• Stick welding: Formally known as shielded metal arc welding, stick welding uses extreme heat applied at the seam of two separate metals to melt them together. A third (intermediary) metal may also be incorporated for added strength. As the metals cool, they are bonded together.
    • Metal inert gas (MIG) welding: Formally known as gas metal arc welding, MIG welding uses a tool to feed metal wire into the weld puddle while an electrical arc melts the wire, which will fuse to the base metal upon cooling.
    • Tungsten inert gas (TIG) welding: Formally referred to gas tungsten arc welding, TIG welding is a similar process MIG welding, but instead of using a tool that continuously feeds metal wire into the weld puddle, the welder must hold and manually feed the stick.
    • Gas welding: A mix of flammable gas and oxygen is used to heat metal to the melting point.
    • Forge welding: Forging metal is an ancient art that involves heating two pieces of metal until they are molten, then hammering them together.

    How long is welding training?

    Because there are different paths to learning to weld, there’s no single timeline for welding training. Some people attend school part-time while working their current job, while others can focus full-time on their welding training courses. People interested in learning how to weld as a hobby can also take classes from professional welders, such as at KCMA & Services in Waterloo, Indiana.

    Expect to take at least two years to go from welding newbie to American Welding Society Certified Welder. A junior college Certificate of Completion welding course is two semesters full-time, or 10 units of coursework. With this certificate, students are qualified for an apprenticeship or internship, rather than a full-time entry-level job. Welding apprenticeships range from 6,000 to 8,000 hours long, equalling three to four years at 2,000 hours per year. Some junior colleges, such as Cerritos College in the Los Angeles area, offer more in-depth welding programs that lead to different welding certifications, such as arc welding and tungsten gas arc welding. These take three to four semesters to complete, so you could be qualified for an entry-level job in about two years of full-time study. Alternatively, you can prepare for employment more quickly through an intensive vocational program at a trade school. For instance, Ohio’s Lincoln Electric Company offers a comprehensive program that prepares people for a welding career in just 20 weeks and 600 hours of hands-on instruction.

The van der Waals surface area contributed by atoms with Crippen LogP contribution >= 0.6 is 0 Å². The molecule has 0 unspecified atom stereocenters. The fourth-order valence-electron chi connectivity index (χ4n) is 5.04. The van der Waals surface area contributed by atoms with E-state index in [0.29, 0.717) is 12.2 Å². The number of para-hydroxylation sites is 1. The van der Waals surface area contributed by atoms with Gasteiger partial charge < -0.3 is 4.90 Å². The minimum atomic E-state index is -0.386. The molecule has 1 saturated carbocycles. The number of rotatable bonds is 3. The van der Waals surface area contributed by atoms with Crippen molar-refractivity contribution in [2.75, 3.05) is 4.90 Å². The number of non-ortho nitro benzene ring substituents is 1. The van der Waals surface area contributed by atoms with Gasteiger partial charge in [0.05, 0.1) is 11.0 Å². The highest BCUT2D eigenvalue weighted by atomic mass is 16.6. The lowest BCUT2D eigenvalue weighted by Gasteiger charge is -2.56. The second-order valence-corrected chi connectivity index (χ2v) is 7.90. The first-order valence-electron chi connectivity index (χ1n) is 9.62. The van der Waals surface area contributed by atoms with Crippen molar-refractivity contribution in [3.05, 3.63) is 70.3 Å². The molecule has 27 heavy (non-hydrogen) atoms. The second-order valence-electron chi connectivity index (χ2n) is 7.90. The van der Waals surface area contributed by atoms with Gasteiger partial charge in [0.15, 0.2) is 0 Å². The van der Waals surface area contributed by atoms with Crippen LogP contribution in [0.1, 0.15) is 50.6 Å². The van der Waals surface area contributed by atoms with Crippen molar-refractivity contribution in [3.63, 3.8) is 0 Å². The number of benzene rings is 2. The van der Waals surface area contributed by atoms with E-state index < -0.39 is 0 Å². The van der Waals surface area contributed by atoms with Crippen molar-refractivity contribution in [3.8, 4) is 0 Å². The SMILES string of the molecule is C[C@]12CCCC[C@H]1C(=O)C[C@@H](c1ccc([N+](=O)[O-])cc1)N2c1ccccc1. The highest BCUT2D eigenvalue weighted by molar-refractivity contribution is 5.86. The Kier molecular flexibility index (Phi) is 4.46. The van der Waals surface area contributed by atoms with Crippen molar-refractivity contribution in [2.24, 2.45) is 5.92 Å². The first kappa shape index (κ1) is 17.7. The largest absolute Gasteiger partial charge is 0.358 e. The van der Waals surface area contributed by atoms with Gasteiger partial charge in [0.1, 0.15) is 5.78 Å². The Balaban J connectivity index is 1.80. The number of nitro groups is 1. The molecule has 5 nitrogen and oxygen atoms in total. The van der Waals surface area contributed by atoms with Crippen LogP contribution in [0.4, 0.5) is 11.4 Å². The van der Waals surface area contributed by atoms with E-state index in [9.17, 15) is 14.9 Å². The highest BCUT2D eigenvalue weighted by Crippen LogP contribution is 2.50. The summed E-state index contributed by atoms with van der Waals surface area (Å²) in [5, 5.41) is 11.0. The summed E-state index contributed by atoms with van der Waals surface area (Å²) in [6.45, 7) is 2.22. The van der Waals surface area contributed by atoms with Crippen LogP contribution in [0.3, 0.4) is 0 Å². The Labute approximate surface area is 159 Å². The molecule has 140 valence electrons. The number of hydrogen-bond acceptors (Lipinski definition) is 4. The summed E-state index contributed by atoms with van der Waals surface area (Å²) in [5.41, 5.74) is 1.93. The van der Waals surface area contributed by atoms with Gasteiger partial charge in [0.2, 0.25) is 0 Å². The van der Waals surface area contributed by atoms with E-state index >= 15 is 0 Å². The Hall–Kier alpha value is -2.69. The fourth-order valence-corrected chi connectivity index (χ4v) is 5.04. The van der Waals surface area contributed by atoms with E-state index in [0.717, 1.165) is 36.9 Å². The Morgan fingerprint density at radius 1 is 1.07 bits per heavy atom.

Where can I take welding classes?

    Your options for welding classes depend on where you live and whether you’re willing to travel. Many skilled professionals offer private or group welding classes across the U.S. Some high schools offer classes for teens, but many people learn from a private trainer or in a junior college or vocational school. Students learn basic welding, machining and fabrication processes, including using gas and arc welding equipment, and qualify for an apprenticeship or internship. Other colleges as well as vocational schools have two-year associate’s degree programs that prepare you to take the welding certification exam and seek full-time employment.

    How much is welding training?

    The cost of welding training depends on where you take your classes and how quickly you want to complete the program. In general, junior college welding classes are the least expensive, but may take longer; trade schools offer intensive classes that lead to certification more quickly, but are more expensive. For example, Cerritos College, a junior college in Los Angeles that offers a welding training course, charges an average of $46 per unit; most of their welding certificate programs require 19 units of coursework, so cost about $875 each to complete. Pro-Weld, an on-site welding school in Idaho, offers three different welding courses. The 36-week welder fabrication and the 24-week gas tungsten arc welding courses each cost an average of $3,300, while pipe welding costs an average of $2,500 for a 24-week session or an average of $4,500 for a 52-week session. The 20-week comprehensive program at the Lincoln Electric Company in Ohio costs an average of $9,500. Many programs require students to purchase approximately $120-$200 worth of personal welding equipment in addition to textbooks or other class material fees.